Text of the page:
What is the perfect education funding formula? Experts can’t agree

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Kayleigh Skinner/Mississippi Today

From left to right: Mississippi First deputy director Sanford Johnson, The Parent's Campaign executive director Nancy Loome, Sen. David Blount, D-Jackson, Empower Mississippi president Grant Callen.

Three education advocates and a state senator each agree the current school funding formula needs work but differ on what needs to change and why.

Sen. David Blount, D-Jackson, Nancy Loome, Grant Callen and Sanford Johnson discussed the pros and pitfalls of how public schools are funded in Mississippi and what to expect in the upcoming legislative session during a panel at Millsaps College on Friday.

Loome is executive director of education advocacy group The Parents’ Campaign; Callen is executive director of school-choice advocacy group Empower Mississippi; Sanford is deputy director of education research and policy group Mississippi First.

In January, the New Jersey-based nonprofit EdBuild presented recommendations to change the current funding formula to a weighted one where the state sets a base cost to educate a student and adds additional funding for specific types of students. EdBuild did not present a new formula, but instead provided suggestions on how to build a new one.

The Legislature never publicly produced or voted on a bill to change the formula, so today the state continues to use a hybrid known as the Mississippi Adequate Education Program (MAEP) which uses both student-based and resource-based funding. The amount of money is partly determined and distributed based on individual student characteristics and the other based on needed resources, such as staffing and supply levels.

The MAEP formula has been fully funded only twice in 20 years, and the Mississippi Supreme Court recently ruled that the legislature is not required to do so.

Last school year, the actual funding per student came out to $4,980, which is $387 below full funding. EdBuild’s recommendations did not require setting a base cost, something Loome said is a major problem.

“However we decide to compute the formula, what matters is that schools have enough,” Loome said.

Without a base cost or formula for figuring that out, there is no way to hold the Legislature accountable, she said.

“If we don’t know what full funding is I can’t tell you how much your school district is underfunded right?” Loome said. “So whatever number the Legislature decides to plug in for the base cost is full funding by virtue of the way that that law could be written.”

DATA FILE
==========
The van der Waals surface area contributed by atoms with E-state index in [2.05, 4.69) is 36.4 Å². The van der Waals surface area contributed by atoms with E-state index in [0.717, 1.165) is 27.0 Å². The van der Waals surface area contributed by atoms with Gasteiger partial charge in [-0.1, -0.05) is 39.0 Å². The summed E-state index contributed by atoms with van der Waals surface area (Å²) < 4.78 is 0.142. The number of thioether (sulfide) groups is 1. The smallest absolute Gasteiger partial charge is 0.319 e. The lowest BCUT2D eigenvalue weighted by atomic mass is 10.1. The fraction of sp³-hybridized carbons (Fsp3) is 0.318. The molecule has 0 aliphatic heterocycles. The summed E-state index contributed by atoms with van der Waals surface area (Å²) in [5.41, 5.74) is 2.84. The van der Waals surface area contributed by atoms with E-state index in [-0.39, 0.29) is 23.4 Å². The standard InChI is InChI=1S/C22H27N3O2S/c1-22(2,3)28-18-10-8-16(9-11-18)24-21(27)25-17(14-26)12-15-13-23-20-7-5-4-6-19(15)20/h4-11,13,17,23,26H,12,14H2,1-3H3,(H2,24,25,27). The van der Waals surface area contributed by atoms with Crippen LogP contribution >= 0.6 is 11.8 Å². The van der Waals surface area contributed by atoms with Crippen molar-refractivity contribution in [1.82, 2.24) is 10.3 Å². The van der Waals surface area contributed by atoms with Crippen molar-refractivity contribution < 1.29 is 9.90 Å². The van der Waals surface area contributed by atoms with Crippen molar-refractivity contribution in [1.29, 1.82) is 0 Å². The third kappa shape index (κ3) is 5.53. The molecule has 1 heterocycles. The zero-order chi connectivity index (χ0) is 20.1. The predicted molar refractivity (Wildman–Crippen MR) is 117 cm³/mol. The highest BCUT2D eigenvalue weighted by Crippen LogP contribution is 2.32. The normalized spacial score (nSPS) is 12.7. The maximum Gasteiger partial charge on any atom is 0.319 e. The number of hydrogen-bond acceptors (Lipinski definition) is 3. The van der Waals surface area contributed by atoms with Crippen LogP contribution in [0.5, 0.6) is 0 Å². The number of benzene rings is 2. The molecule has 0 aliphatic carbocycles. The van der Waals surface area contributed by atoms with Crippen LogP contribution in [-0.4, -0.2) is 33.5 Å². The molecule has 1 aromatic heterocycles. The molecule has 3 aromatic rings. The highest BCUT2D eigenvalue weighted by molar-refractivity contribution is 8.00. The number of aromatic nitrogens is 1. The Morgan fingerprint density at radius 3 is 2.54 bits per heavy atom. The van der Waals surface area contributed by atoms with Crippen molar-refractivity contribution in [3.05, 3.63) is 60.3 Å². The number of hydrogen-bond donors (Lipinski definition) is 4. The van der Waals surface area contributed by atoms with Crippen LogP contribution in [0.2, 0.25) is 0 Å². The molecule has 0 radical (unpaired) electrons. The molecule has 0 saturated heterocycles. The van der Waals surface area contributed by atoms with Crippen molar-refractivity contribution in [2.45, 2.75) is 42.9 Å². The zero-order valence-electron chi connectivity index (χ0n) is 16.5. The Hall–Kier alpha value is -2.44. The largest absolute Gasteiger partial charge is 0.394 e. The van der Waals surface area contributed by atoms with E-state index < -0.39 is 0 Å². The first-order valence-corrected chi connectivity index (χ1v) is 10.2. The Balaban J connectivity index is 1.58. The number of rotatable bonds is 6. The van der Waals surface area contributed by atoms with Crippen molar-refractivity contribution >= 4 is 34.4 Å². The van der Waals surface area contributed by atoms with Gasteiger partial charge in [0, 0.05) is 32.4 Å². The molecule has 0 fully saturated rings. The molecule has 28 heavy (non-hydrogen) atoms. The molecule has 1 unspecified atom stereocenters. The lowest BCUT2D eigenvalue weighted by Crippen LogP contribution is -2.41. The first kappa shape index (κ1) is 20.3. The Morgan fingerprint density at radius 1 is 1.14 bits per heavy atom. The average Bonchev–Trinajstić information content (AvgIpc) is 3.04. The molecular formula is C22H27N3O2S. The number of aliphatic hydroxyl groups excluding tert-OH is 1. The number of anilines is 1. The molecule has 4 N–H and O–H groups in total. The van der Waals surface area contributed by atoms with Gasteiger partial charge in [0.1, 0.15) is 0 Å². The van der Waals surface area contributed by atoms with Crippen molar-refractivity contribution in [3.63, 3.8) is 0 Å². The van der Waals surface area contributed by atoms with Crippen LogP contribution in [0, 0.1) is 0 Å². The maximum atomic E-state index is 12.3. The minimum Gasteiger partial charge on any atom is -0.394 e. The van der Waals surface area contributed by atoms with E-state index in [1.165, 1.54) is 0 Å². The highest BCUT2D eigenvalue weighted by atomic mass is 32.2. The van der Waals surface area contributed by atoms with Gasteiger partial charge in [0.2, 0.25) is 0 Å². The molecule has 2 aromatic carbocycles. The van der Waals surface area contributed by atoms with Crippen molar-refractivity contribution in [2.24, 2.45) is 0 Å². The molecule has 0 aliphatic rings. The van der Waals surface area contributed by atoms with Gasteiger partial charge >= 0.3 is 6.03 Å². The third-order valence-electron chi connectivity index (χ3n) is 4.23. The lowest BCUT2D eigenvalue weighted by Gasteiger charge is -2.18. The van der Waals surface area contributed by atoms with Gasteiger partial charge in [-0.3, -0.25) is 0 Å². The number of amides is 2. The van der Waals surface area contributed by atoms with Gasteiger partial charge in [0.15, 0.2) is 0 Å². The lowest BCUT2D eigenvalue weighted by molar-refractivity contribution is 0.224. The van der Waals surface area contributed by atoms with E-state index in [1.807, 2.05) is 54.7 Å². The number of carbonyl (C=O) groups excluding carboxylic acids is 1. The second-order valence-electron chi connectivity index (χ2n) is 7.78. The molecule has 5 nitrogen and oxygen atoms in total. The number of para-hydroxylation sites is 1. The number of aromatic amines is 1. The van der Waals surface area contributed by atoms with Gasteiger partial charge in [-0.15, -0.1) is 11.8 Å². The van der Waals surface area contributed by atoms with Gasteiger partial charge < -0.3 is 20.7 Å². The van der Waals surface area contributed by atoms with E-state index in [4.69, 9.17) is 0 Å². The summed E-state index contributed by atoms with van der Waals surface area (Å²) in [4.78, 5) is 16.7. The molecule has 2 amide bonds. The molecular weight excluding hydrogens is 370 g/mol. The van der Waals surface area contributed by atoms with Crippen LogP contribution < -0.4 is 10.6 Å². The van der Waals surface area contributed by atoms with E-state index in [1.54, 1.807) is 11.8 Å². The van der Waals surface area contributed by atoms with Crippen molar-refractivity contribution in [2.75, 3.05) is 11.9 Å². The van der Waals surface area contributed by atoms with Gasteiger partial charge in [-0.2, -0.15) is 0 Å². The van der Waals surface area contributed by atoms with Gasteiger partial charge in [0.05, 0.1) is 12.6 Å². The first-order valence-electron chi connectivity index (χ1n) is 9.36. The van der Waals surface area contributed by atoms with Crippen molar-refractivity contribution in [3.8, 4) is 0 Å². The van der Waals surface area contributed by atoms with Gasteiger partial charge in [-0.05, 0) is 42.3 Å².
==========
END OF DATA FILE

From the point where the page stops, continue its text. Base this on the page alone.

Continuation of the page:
Callen said whatever the formula is, it needs to be equitable, transparent and student centered, and he argued that MAEP is “the most complex, confusing, perplexing piece of public policy I think the state has ever put together.”

A new formula should delegate more control to parents on how public dollars are spent on their children, he said.

“If parents see that their child is not being well served in the setting they’re in, they must have the freedom to move from that school to a better public school, a charter school, a private school and let the funds follow their child to make sure those funds are accomplishing what the Legislature intended, which is to make that child have access to a great education,” Callen said.

Loome disagreed, and responded that it was not appropriate for public money to go to private schools which have the ability to turn students away, unlike public schools.

Johnson said he hoped a future formula would include EdBuild’s recommendations which provide weights for different categories of students such as low-income and English language learners and may do a better job of holding districts accountable for how the money is spent. Currently, school districts receive a lump sum to distribute at their own discretion.

With MAEP, schools and districts receive funding from the state but also receive money at the local level. Districts must contribute $28 for every $1,000 of assessed property value in the school district, but there is also a rule that a district is not required to provide more than 27 percent of the funds calculated through the MAEP formula. If the value of 28 mills is more than 27 percent of the total funding amount, the state provides the difference between the two amounts.

This is what Johnson called a “loophole.” Districts with a wealthier tax base pay less in local contributions since the state covers the difference. Blount said this was a factor in why a bill never materialized during the session.

“Many of those members, most of whom are Republican, were concerned about a possible negative impact on their local communities and the traumatic increase in local property taxes because of the actions taken by the Legislature and that’s why we never saw a bill and there was no vote despite all this massive interest in this important topic.

“Decisions are made by a small group of people without talking to anybody, without any public input,” Blount said. “If somebody has a bill to change the formula, lets see it.”

Before EdBuild was involved, “I think there were a lot of people in the Legislature that felt that we can under-fund schools and there’s no political consequence for it,” Johnson said.

“In other words, I can under-fund schools and you’re still going to send me to Jackson every four years,” he said, referring to the legislative election cycle. “When we talk about 2019 I think that’s going to be a big question – are legislators going to pay a political consequence?”

The 2018 legislative session is set to begin on Jan. 2.